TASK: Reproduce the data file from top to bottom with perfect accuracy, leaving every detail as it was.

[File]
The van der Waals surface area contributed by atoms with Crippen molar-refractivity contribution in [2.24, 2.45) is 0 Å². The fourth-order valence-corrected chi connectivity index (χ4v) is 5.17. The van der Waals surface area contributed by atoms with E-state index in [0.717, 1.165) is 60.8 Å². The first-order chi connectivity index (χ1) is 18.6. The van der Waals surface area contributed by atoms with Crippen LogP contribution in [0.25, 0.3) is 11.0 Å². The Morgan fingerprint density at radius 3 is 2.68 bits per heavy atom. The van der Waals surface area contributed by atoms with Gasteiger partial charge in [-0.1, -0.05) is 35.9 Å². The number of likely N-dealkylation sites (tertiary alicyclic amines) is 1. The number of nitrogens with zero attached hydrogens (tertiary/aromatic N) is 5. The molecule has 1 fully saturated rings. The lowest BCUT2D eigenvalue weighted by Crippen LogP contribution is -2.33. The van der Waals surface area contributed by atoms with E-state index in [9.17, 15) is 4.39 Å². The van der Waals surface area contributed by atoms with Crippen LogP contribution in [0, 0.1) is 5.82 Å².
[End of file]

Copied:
The van der Waals surface area contributed by atoms with Crippen molar-refractivity contribution in [2.24, 2.45) is 0 Å². The fourth-order valence-corrected chi connectivity index (χ4v) is 5.17. The van der Waals surface area contributed by atoms with E-state index in [0.717, 1.165) is 60.8 Å². The first-order chi connectivity index (χ1) is 18.6. The van der Waals surface area contributed by atoms with Crippen LogP contribution in [0.25, 0.3) is 11.0 Å². The Morgan fingerprint density at radius 3 is 2.68 bits per heavy atom. The van der Waals surface area contributed by atoms with Gasteiger partial charge in [-0.1, -0.05) is 35.9 Å². The number of likely N-dealkylation sites (tertiary alicyclic amines) is 1. The number of nitrogens with zero attached hydrogens (tertiary/aromatic N) is 5. The molecule has 1 fully saturated rings. The lowest BCUT2D eigenvalue weighted by Crippen LogP contribution is -2.33. The van der Waals surface area contributed by atoms with E-state index in [9.17, 15) is 4.39 Å². The van der Waals surface area contributed by atoms with Crippen LogP contribution in [0, 0.1) is 5.82 Å².